Franklin D. Roosevelt used a wheelchair after contracting Polio in 1921
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Poliomyelitis ("polio"), or infantile paralysis, is a viral paralytic disease. The causative agent, a virus called poliovirus (PV), enters the body orally, infecting the intestinal wall. It may proceed to the blood stream and into the central nervous system causing muscle weakness and often paralysis. more...

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Eradication efforts led by the World Health Organization have reduced the number of annual diagnosed cases from the hundreds of thousands to around a thousand.


Polio (infantile paralysis) is a communicable disease which is categorized as a disease of civilization. Polio spreads through human-to-human contact, usually entering the body through the mouth due to fecally contaminated water or food. The poliovirus is a small RNA (ribonucleic acid) virus that has three different strains and is extremely infectious. The virus invades the nervous system, and the onset of paralysis can occur in a matter of hours. While polio can strike a person at any age, over fifty percent of the cases occurred to children between the ages of three and five. The incubation period of polio, from the time of first exposure to first symptoms, ranges from three to thirty five days.

Polio can spread widely before physicians detect the first signs of a polio outbreak. Surprisingly, most people infected with the poliovirus have no symptoms or outward signs of the illness and are thus never aware they have been infected. After the person is exposed to the poliovirus, the virus is expelled through faeces for several weeks and it is during this time that a polio outbreak can occur in a community. The three strains of poliovirus result in non-paralytic polio, paralytic polio, and bulbar polio. In all forms of polio, the early symptoms of infection are fatigue, fever, vomiting, headache and pain in the neck and extremities.

Types of polio

Non-paralytic polio

Non-paralytic polio will result in fever, vomiting, abdominal pain, lethargy, and irritability. Some muscle spasms in the neck and back, with muscles generally tender to the touch.

Spinal paralytic polio

This strain of the poliovirus attacks the spinal column where it destroys the anterior horn cells which control movement of the trunk and limb muscles. Although this strain of the poliovirus can lead to permanent paralysis, less than one in two hundred with symptoms will result in paralysis. The most common paralysis will affect the legs. Once the poliovirus invades the intestines, it is absorbed by the capillaries in the walls of the intestine and is then carried by the bloodstream throughout the body. The poliovirus attacks the spinal column and the motor neurons—which control physical movement. It is during this period of infection that flu-like symptoms occur; however, for people who have no immunity or have not been vaccinated, the virus usually goes on to infect the entire spinal column and the brain stem. This infection affects the central nervous system (CNS)—spreading along nerve fibers. As the virus continues to multiply in the CNS, the virus destroys motor neurons. Motor neurons do not regenerate and any affected muscles will no longer respond to CNS commands. The most common paralysis occurs to the muscles of the legs. The result is that the limb becomes floppy and lifeless—a condition known as acute flaccid paralysis (AFP). An extreme infection of the CNS can cause extensive paralysis of the trunk and muscles of the thorax and abdomen (quadriplegia).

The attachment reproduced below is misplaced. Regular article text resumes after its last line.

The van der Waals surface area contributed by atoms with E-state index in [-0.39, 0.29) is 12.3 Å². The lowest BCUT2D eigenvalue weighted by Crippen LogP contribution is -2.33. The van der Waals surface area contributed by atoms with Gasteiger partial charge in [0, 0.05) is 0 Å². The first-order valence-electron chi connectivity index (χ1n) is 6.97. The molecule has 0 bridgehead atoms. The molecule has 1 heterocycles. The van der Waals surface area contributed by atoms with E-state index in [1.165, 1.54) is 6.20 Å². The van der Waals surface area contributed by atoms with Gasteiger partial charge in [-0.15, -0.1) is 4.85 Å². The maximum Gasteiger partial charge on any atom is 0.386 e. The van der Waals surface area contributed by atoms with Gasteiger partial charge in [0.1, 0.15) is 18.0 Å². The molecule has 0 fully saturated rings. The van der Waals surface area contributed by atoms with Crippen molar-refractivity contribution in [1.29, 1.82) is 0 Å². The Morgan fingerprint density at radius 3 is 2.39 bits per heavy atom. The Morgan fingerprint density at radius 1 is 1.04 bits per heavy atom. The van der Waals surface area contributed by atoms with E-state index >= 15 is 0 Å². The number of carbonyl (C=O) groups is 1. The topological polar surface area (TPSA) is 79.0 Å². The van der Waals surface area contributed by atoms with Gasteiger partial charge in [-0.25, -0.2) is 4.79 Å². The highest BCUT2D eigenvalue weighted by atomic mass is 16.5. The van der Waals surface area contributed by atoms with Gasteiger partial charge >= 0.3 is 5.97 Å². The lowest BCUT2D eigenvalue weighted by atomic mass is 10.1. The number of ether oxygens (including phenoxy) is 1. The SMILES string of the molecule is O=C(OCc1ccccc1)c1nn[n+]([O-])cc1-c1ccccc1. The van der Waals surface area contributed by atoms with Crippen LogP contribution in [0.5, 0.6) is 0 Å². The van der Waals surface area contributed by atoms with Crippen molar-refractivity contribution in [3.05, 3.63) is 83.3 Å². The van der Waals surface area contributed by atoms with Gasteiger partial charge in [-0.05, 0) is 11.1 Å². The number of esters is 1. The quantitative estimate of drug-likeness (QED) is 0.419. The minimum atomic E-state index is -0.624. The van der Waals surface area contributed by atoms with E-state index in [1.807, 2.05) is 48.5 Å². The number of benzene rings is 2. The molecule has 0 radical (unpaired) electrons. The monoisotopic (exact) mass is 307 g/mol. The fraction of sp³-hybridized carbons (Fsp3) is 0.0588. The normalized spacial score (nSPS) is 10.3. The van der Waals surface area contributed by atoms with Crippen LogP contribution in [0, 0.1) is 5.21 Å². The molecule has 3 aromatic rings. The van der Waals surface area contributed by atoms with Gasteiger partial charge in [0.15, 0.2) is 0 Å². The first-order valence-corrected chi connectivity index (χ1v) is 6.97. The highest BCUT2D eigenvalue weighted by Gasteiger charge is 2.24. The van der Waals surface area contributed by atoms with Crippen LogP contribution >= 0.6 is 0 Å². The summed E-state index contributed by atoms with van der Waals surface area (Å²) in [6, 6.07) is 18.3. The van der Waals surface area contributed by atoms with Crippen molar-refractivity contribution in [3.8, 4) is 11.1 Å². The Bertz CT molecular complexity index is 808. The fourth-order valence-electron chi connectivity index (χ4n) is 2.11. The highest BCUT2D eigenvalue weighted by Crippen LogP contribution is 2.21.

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Progress toward poliomyelitis eradication—India, 2003
From Morbidity and Mortality Weekly Report, 3/26/04

Since the World Health Assembly resolved in May 1988 to eradicate poliomyelitis, the estimated global incidence of polio has decreased >99%, and three World Health Organization (WHO) regions (Americas, Western Pacific, and European) have been certified as polio-free (1). Since 1994, when the countries of the WHO South-East Asia Region (SEAR) * began accelerating polio-eradication activities, substantial progress toward that goal has been made (2-4). By 2001, poliovirus circulation in India had been limited primarily to the two northern states of Uttar Pradesh and Bihar, with 268 cases reported nationwide. However, a major resurgence of polio occurred during 2002, with 1,600 cases detected nationwide, of which 1,363 (85%) were in Uttar Pradesh and Bihar (5). This report summarizes the status of polio eradication activities in India during 2003 and describes the actions being taken to reduce poliovirus transmission.

Acute Flaccid Paralysis Surveillance

In 2003, a network of 248 trained surveillance medical officers (SMOs) assisted local health authorities at the district or subdistrict level with acute flaccid paralysis (AFP) surveillance. Since 2000, India has exceeded the WHO-established AFP surveillance quality targets (i.e., nonpolio AFP rate of [greater than or equal to] 1 per 100,000 population aged <15 years and adequate stool specimens ([dagger]) collected from [greater than or equal to] 80% of persons with AFP) (Table) However, during 2003, the nonpolio AFP rate was <1 pm 100,000 in seven small states (Chandigarh, Dadra and Nagar Haveli, Lakshadweep, Manipur, Mizoram, Nagaland, and Tripura) with approximately 1% of India's total population and inadequate (70%-80%) stool specimen collection was reported in 11 states (Bihar, Chhattisgarh, Dadra and Nagar Haveli, Damon and Diu, Delhi, Lakshadweep, Madhya Pradesh, Mizoram, Sikkim, Uttaranchal, and Uttar Pradesh) with approximately 35% of India's total population.

Wild Poliovirus Incidence

During 2003, a total of 225 wild poliovirus (WPV) cases were reported ([section]) from India, a substantial decrease from the 1,600 cases reported in 2002 (Table). Of these 225 cases, 203 (90%) were WPV type 1 (P1), and 22 (10%) were WPV type 3 (P3). During 2003, incidence decreased substantially in the three states that had the highest number of cases in 2002: from 1,242 to 88 in Uttar Pradesh, from 121 to 18 in Bihar and from 49 to 28 in West Bengal. However, new foci of disease were reported in the southern Indian states of Karnataka (36), Andhra Pradesh (21), and Tamil Nadu (two), each of which had reported no polio cases for [greater than or equal to] 2 years. Cases were reported from 88 (15%) of 587 districts nationwide, compared with 159 districts (27%) in 2002 (Figure 1). P3 circulation occurred primarily in Uttar Pradesh (16 [73%] cases). Of the 88 cases in Uttar Pradesh that were confirmed virologically, 60 (68%) occurred in minority populations, which constitute approximately 17% of the state's total population.

During 2002-2003, the number of circulating genetic lineages of WPV remained constant for P1 (n = three) and P3 (n = four). All lineages circulating in India in 2003 were derived from strains that circulated in Uttar Pradesh during 2000-2001.

Vaccination Coverage

During 2002, approximately 68% of infants aged <1 year received [greater than or equal to] 3 doses of oral poliovirus vaccine (OPV) through routine vaccination. Substantial variations by state were found in routine coverage with 3 doses of OPV (OPV3), ranging from 21% in Bihar to 99% in Madhya Pradesh; OPV3 coverage through routine vaccination in Uttar Pradesh was estimated to be 41% (6).